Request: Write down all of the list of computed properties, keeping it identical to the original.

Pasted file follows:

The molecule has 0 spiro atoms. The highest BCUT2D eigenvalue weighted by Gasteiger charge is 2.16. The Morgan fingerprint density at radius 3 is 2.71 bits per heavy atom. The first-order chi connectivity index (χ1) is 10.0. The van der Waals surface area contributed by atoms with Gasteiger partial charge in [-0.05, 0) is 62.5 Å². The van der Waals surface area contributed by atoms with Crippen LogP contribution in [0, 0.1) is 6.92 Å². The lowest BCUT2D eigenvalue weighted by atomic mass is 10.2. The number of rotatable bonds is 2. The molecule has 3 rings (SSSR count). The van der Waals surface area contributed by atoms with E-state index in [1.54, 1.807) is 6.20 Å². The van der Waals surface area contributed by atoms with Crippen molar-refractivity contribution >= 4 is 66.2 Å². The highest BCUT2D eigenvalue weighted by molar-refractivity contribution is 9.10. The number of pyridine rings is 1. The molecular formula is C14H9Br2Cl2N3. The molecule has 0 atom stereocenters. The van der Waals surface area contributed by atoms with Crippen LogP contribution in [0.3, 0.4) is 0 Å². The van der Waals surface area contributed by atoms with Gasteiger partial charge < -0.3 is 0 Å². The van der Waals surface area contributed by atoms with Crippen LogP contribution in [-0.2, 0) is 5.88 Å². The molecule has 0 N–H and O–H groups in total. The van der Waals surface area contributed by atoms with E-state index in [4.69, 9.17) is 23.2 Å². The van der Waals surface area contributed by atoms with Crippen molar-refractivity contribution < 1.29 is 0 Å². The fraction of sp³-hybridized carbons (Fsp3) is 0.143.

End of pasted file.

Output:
The molecule has 0 spiro atoms. The highest BCUT2D eigenvalue weighted by Gasteiger charge is 2.16. The Morgan fingerprint density at radius 3 is 2.71 bits per heavy atom. The first-order chi connectivity index (χ1) is 10.0. The van der Waals surface area contributed by atoms with Gasteiger partial charge in [-0.05, 0) is 62.5 Å². The van der Waals surface area contributed by atoms with Crippen LogP contribution in [0, 0.1) is 6.92 Å². The lowest BCUT2D eigenvalue weighted by atomic mass is 10.2. The number of rotatable bonds is 2. The molecule has 3 rings (SSSR count). The van der Waals surface area contributed by atoms with E-state index in [1.54, 1.807) is 6.20 Å². The van der Waals surface area contributed by atoms with Crippen molar-refractivity contribution >= 4 is 66.2 Å². The highest BCUT2D eigenvalue weighted by molar-refractivity contribution is 9.10. The number of pyridine rings is 1. The molecular formula is C14H9Br2Cl2N3. The molecule has 0 atom stereocenters. The van der Waals surface area contributed by atoms with Crippen LogP contribution in [0.3, 0.4) is 0 Å². The van der Waals surface area contributed by atoms with Gasteiger partial charge < -0.3 is 0 Å². The van der Waals surface area contributed by atoms with Crippen LogP contribution in [-0.2, 0) is 5.88 Å². The molecule has 0 N–H and O–H groups in total. The van der Waals surface area contributed by atoms with E-state index in [4.69, 9.17) is 23.2 Å². The van der Waals surface area contributed by atoms with Crippen molar-refractivity contribution < 1.29 is 0 Å². The fraction of sp³-hybridized carbons (Fsp3) is 0.143.